Stay Cool and Save on Your Electric Bill

Although the Florida sunshine continues to heat things up in our area, there’s no reason to lose your cool – or to spend a lot of money keeping it. Here are some tips on how to stay comfortable this summer without breaking the bank.


One of the most energy-thirsty appliances in your home is the Heating/Air-Conditioning (HVAC) system. In fact, the U.S. Department of Energy says heating and cooling your home typically accounts for about 48 percent of your total utility bill.

There are some things you can do yourself to help keep it running as efficiently as possible – and some you should leave to the professionals. Here’s a quick rundown:


  • KEEP YOUR FILTERS CLEAN – Dirty air filters constrict airflow, make your system work harder and are one of the leading causes of system breakdowns. Replace your central air unit’s filters every month, or as often as they are designed to last.
  • CHECK SYSTEM EFFICIENCY – Here’s a simple test to see if your system is cooling properly: On a day when the temperature is above 80F outside, and your A/C (with a clean filter) has been running for at least 15 minutes, put a thermometer on the intake vent that’s closest to your inside cooling equipment. Keep it there for about 5-10 minutes and note the temperature. Then do the same at the air output vent. If the air coming out isn’t 14 to 20 degrees cooler than the air going in, you should call an HVAC professional.


  • INSTALL A PROGRAMMABLE THERMOSTAT – By replacing your old thermostat with a programmable one and following the manufacturer’s instructions on how and when to set it for maximum efficiency, you will see the savings start to add up almost immediately. In some cases, installation can be a simple do-it-yourself project. But if you’re not comfortable installing it yourself, call an HVAC professional.
  • KEEP UP WITH MAINTENANCE – A properly maintained A/C will run more efficiently and last much longer. Poor maintenance can cause your unit to use up to 30 percent more energy and can cut your compressor’s life nearly in half, according to The Family Handyman. Contact an HVAC professional and get on a scheduled maintenance plan to ensure your unit remains in peak operating condition at all times. This will save you money on repairs and frustration from system failures.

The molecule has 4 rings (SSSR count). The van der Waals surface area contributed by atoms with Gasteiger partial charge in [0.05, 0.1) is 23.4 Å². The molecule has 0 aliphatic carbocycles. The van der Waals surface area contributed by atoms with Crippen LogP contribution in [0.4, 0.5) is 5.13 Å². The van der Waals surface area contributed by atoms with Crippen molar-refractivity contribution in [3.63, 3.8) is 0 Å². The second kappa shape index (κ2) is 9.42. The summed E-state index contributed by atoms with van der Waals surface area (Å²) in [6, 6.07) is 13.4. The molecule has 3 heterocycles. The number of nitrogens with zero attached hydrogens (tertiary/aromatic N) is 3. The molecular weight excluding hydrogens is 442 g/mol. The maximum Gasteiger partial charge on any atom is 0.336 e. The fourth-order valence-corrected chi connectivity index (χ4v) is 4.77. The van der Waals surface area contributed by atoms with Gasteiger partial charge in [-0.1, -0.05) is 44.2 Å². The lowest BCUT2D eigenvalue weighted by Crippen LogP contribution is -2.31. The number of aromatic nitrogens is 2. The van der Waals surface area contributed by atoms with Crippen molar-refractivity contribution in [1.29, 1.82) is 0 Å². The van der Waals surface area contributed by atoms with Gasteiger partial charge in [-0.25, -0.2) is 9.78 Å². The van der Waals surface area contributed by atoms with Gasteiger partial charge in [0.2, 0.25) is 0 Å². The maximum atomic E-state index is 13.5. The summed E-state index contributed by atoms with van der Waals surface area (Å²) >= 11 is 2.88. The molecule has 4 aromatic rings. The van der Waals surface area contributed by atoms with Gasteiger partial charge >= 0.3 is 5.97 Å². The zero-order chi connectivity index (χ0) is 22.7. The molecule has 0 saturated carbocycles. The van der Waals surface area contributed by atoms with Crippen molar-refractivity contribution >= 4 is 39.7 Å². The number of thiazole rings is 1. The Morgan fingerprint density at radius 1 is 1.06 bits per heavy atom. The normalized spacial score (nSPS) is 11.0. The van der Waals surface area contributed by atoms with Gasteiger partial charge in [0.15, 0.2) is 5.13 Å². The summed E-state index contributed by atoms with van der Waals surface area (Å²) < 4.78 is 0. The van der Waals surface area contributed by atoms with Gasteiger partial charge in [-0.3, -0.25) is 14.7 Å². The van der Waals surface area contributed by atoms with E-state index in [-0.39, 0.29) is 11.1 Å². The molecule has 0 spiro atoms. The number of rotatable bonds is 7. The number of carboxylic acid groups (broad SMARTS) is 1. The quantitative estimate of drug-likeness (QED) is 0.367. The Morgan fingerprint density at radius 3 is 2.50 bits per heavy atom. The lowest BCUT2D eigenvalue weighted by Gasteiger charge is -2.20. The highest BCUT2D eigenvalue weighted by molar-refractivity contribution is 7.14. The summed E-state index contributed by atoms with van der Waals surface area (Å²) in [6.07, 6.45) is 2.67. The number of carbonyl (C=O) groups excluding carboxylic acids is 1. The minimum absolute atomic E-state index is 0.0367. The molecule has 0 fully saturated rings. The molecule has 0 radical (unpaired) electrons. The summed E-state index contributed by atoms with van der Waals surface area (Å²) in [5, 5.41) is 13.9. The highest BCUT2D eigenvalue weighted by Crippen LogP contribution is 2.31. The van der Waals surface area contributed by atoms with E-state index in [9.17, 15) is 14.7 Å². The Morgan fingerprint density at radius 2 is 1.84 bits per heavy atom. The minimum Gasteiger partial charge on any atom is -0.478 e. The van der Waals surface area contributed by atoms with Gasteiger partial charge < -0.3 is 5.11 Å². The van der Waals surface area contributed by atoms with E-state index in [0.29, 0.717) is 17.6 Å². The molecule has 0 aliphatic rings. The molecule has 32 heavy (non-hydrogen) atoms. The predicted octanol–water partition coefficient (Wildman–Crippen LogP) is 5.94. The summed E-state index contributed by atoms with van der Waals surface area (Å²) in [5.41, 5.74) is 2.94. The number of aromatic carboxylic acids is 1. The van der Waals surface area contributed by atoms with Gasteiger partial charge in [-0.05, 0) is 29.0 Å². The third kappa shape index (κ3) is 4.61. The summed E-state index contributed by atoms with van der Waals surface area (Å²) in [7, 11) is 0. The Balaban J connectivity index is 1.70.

• GET YOUR DUCTS IN A ROW – Not only does your system require regular maintenance to keep it in top shape, it’s just as important that your ductwork is properly sealed, insulated and doing its part to keep the cool air blowing into your living space and not escaping into your attic. This is especially important if your HVAC system is more than eight to 10 years old and it hasn’t been fully inspected in a while. The good news is, this service is only required every few years. Ask your HVAC professional for guidance.
  • REPLACE THAT OLD SYSTEM – Like all machines, no matter how well we maintain them, they eventually wear out and need to be replaced. While this can be costly, today’s systems operate more efficiently and can greatly reduce your monthly energy costs. For example, replacing an old 7-SEER unit with a new 14.5-SEER unit can save you about $764 a year and pay for itself in just a few years, according to the A/C Savings Calculator at ENERGY STAR. Go to to learn more about SEER ratings and calculate your potential savings.


  • MAKE SOME SHADE – Add some shade in and around your home. Plant leafy bushes and trees around the outside of your home and close the curtains or blinds during the day to stop the sun from coming in.
  • CREATE A STIR – Raise your thermostat a couple degrees and run the ceiling fan in whatever room you’re in. The circulating air increases moisture evaporation from your skin and cools you off. Be sure the fan is in summer mode (blowing down) instead of winter mode.
  • SEAL THE CRACKS – Sealing cracks around doors and windows is an inexpensive way to keep the cool air in and the hot air out. Don’t forget to close off the fireplace.

BONUS TIP: UNPLUG IT – TVs, DVD players, computers and other electronics, even when turned off, can continue to drain electricity – this is known as “vampire power.” To keep your electronics from sucking up unused energy, either unplug them or plug them into a power strip designed to cut unneeded power use.


Learn more about how to save money and keep your HVAC unit in top condition all year long.

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